If an unemployed person is going to get a job and get themselves off foodstamps they’re more than likely going to need to do a drug test anyway… I don’t understand the resistance.

  3. PMD says:

    Is that true? What percentage of employers drug test? I was not given a drug test by my current employer, or my last one.

  4. AG says:

    I’ve seen stats of anywhere from 60some percent to almost 90. But those stats could vary depending on if they cover “employers who drug test” vs “employee’s that get tested” and if that’s the case, I’m not sure which is which.

  5. A busdriver says:

    @ AG : REALLY???? IT’S ALREADY ILLEGAL for a reason. Not to mention the prerequisites have not been done. SO what is the point of doing it? NOTHING because it’s just partisan posturing. “The report also said the state Department of Administration has indicated that some of the program details would be included in a waiver application and through negotiations with federal officials. Wisconsin did not submit a waiver application to the USDA as of Aug. 6, according to federal officials. A waiver is required for a state to change the terms of its food stamp program.”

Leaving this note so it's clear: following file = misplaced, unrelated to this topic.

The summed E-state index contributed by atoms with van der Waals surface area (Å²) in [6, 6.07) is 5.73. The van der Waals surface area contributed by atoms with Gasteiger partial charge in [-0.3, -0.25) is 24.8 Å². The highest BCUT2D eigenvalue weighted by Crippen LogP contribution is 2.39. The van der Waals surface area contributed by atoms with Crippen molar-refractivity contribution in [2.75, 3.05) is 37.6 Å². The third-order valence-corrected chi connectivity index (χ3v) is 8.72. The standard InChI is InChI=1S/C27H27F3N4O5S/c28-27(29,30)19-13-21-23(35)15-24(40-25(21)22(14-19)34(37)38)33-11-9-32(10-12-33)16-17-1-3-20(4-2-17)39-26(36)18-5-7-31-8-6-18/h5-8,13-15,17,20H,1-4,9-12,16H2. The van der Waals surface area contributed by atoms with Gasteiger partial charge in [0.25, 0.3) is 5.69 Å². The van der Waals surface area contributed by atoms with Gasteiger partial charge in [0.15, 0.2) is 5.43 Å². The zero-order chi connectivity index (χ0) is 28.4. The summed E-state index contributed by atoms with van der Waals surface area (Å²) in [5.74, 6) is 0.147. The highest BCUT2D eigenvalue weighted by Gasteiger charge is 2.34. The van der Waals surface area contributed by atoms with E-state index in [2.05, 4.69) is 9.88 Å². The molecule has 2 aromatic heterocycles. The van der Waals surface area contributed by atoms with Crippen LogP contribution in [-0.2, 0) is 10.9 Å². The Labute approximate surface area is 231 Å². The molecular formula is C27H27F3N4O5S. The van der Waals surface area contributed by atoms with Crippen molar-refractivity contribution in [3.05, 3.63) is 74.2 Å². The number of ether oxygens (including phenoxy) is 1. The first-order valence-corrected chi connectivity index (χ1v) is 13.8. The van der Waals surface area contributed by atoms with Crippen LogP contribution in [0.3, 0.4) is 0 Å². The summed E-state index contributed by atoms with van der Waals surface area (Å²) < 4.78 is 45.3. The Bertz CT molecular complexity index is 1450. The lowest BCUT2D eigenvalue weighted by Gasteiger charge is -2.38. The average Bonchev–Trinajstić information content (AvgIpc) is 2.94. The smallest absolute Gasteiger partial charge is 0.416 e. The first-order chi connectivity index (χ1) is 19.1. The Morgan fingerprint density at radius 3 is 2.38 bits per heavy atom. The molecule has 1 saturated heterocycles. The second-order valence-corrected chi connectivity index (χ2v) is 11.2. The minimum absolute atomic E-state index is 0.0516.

6. PMD says:

    I’m with A busdriver. It’s pointless, expensive, mean-spirited, and not really about helping people with substance abuse problems. I don’t think GOP legislators or Walker give a crap about people on food stamps.

  7. AG says:

    PMD, I’d like to see the source for that stat they give. According to the Society for Human Resource Management, their own research found that 57% of companies test all employees and a further 14% test certain employee’s. 71% seems a far cry from the 40% that is not cited in that article. Interested how varied these things can be.

    A busdriver, sorry this seems to upset you so much. You never did give a reason for why it should be illegal, let alone why it shouldn’t be done.

    This is fairly straight forward… you want a job, you have to be drug free. Foodshare is supposed to help those who need it because they’re low income or unemployed. It makes sense to make sure those who are unemployed are actually employable so they can support themselves eventually. The ultimate dignity is being able to support and provide for yourself.